Ramps are more than just slanted planes; they make the world more accessible to everyone. In the United States, ramps are currently required for all new public construction projects.
This lightweight, portable Suitcase Ramp is great for wheelchairs, scooters, walkers, etc. to gain entry to homes and cars. For safety and convenience, it has a non-slip surface, raised sidewalls, and two locking points.
The lightweight, rust-free aluminum folding, suitcase-style ramp includes milled safety treads on the surface, elevated sidewalls, and security locks, making it incredibly portable and handy to store. The ramp has a weight capacity of 272kg and is made of stainless steel with a robust carry handle.
- Wheelchair and scooter users have access to cars and buildings.
- The majority of wheelchairs and scooters are compatible with this product.
- For all-weather safety, the ramp surface has been milled.
- It’s incredibly simple to use and travel.
- Strong, lightweight structure
This is an excellent first step toward making previously inaccessible locations accessible and safe for those who use wheelchairs, scooters, walkers, or strollers. However, ramps that are not properly constructed or maintained can be extremely dangerous.
1. Excessively Steep Ramps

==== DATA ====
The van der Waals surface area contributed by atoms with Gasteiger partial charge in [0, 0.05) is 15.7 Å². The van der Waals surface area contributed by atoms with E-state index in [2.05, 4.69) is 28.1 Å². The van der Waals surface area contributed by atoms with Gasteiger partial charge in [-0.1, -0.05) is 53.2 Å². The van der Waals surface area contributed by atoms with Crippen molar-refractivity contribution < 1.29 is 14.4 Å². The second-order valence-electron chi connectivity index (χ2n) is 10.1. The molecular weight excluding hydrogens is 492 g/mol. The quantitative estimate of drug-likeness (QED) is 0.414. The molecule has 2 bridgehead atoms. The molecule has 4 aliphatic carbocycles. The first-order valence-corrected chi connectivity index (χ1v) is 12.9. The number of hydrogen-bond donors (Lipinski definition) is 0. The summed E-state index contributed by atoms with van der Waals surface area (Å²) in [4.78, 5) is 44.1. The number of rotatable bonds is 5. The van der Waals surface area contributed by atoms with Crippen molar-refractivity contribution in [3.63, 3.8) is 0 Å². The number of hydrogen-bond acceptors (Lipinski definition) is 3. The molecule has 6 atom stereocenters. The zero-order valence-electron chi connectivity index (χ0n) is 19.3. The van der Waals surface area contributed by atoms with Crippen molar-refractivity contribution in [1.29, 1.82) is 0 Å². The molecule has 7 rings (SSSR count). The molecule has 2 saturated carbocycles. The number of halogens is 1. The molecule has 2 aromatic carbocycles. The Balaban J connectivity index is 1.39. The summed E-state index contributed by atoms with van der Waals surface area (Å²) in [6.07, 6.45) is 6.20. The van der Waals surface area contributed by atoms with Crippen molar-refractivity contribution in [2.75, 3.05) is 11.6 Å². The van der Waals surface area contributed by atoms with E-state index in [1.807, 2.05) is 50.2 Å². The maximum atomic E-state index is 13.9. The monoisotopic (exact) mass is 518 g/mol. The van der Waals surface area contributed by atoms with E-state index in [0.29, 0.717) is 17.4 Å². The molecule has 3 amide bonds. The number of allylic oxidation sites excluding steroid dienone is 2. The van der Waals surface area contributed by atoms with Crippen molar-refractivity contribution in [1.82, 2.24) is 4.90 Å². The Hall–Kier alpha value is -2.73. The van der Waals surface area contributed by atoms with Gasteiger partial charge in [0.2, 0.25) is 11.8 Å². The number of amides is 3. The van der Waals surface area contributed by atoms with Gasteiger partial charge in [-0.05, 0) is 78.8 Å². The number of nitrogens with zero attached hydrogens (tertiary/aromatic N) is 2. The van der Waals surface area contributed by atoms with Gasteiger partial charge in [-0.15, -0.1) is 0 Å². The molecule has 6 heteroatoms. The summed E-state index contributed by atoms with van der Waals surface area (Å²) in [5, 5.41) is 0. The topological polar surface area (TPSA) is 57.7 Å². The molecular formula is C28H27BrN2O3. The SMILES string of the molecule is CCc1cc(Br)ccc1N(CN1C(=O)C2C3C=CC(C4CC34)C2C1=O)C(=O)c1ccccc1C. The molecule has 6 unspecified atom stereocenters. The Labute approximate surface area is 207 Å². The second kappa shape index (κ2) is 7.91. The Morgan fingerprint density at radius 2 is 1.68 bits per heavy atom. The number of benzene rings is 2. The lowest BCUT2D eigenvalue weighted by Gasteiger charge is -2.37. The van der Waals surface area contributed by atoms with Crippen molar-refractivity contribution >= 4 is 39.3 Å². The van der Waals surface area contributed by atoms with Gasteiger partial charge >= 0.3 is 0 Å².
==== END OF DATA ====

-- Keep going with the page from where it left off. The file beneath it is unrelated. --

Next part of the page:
A steep ramp increases the risk of toppling backward while also requiring more energy to climb; these ramps are extremely dangerous for anyone who utilizes them. The slope of a ramp, or its degree of incline, is critical to its construction and utility.
Newly constructed ramps must have a minimum slope of 1:12 according to building requirements. This means that a ramp should be 12 feet long if it is planned to rise 1 foot in height. Older ramps that haven’t been upgraded to comply with modern construction requirements may be steeper than 1:12 and can result in serious falls.
2. Ramps That Aren’t Equipped With Handrails
A railing is required on any ramp that is more than 6 feet long. This building code may not necessarily apply to ramps erected for private construction projects or for home-usage. In cold-weather climates, outdoor ramps without handrails are especially dangerous.
Ramp users will be unable to catch themselves if they begin to tumble if there is no handrail.
3. Wooden Ramps
When a ramp is made of wood, it is quite difficult to keep it safe. Wooden ramps are dangerous in several ways:
Unlike steel or concrete, wood can rot over time and is vulnerable to caving in.
If the ramp is outside, it will absorb wet and become extremely slippery after a storm.
To improve traction, wooden ramps should be covered with slip-resistant paint or another coating. Some ramps are poorly maintained and left untreated, making them extremely slick.
HAVE YOU BEEN INJURED ON SOMEONE ELSE’S LAND?
You may have a premises liability case if you or a loved one slipped and fell or were harmed on someone else’s property. Another company or person may have failed to make their property secure, and you may have a case. Don’t be concerned if the topic of premises responsibility appears to be a bit perplexing.